US Political Ad Spending Will Hit Record High

US Political Ad Spending Will Hit Record High

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As campaigning for the 2020 presidential election heads into its final months, political ad spending will hit an all-time high, according to eMarketer. Total political ad spending in the 2019/2020 election cycle will reach $6.89 billion.

Political ad spending fluctuates dramatically from year to year, spiking in even years and dipping in odd years. This cycle’s spending is 63.3% higher than spending in the 2015/2016 season, underscoring the intensity of not only the presidential race, but races for congressional seats as well.

TV still dominates political advertising. This cycle, it will reach $4.55 billion. That means in the 2019/2020 cycle, spending on political TV ads will account for 3.2% of all TV advertising and 66.0% of all political ad spending. TV’s share of political advertising is up a bit from the prior election year, as it takes share from radio and print.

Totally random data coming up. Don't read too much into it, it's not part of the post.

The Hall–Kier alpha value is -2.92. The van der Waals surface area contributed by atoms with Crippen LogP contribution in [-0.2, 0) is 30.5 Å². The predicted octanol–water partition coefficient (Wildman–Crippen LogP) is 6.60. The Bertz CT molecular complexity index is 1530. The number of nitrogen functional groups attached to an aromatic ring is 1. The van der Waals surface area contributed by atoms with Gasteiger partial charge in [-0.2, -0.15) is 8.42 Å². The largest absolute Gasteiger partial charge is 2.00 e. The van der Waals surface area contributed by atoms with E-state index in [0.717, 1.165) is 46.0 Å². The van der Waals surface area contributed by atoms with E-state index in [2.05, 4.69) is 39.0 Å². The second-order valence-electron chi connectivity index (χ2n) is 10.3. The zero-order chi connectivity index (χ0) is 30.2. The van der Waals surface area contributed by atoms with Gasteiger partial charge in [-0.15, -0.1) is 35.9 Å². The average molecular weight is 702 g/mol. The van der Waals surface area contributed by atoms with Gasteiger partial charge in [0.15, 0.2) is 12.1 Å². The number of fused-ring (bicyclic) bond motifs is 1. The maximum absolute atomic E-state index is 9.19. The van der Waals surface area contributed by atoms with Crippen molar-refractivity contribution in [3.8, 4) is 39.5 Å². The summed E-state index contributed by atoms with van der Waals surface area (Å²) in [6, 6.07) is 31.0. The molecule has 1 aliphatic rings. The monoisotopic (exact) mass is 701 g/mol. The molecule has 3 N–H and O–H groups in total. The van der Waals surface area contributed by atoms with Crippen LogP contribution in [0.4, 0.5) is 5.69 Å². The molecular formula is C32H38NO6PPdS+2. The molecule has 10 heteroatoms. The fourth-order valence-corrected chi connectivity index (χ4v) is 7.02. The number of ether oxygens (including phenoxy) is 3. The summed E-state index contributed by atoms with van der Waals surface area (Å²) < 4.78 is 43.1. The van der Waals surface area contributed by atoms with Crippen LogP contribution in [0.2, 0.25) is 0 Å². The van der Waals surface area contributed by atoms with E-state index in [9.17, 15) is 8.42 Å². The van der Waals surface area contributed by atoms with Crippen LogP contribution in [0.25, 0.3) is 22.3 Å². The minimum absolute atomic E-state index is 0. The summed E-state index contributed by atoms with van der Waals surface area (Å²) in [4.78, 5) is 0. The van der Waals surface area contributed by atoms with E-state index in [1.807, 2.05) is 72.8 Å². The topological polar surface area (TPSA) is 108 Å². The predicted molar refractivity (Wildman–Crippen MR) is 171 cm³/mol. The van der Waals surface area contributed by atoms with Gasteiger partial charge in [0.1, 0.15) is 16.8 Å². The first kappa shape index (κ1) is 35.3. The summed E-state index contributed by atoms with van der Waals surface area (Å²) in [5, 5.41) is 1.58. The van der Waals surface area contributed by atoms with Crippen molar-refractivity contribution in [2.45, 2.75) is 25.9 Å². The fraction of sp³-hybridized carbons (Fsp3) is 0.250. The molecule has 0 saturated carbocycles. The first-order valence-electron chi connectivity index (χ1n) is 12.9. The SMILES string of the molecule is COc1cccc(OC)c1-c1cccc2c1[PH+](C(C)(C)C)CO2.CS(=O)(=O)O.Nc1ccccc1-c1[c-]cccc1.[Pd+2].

Political spending on digital platforms is far less than on TV. In the 2019/2020 election season, it will grow to $1.34 billion. It makes up 19.4% of all political advertising and 0.5% of all digital spending. Digital jumps 203% over the 2015/16 presidential election season, when spending was $440 million.

It’s widely known that Google and Facebook control 60.8% of the total US digital ad market. When it comes to political advertising, the duopoly has an even tighter grip, with a combined 77.6% this cycle. Facebook is the dominant digital platform for political ads, capturing a 59.4% share during the 2019/2020 election cycle. That equates to $796.8 million.

Google is No. 2 among political advertisers, capturing 18.2% of all digital political spending during 2019/2020. That equates to $243.7 million. While eMarketer does not break out Google’s political ad revenue by format, they estimate that most money spent on display ads goes to YouTube.

Search spending on Google is fairly steady throughout the election season, as candidates seek to have their names appear at the top of search results. Display and video ad buying usually spikes a bit closer to the election, as campaigns buy ads to persuade voters to cast ballots.

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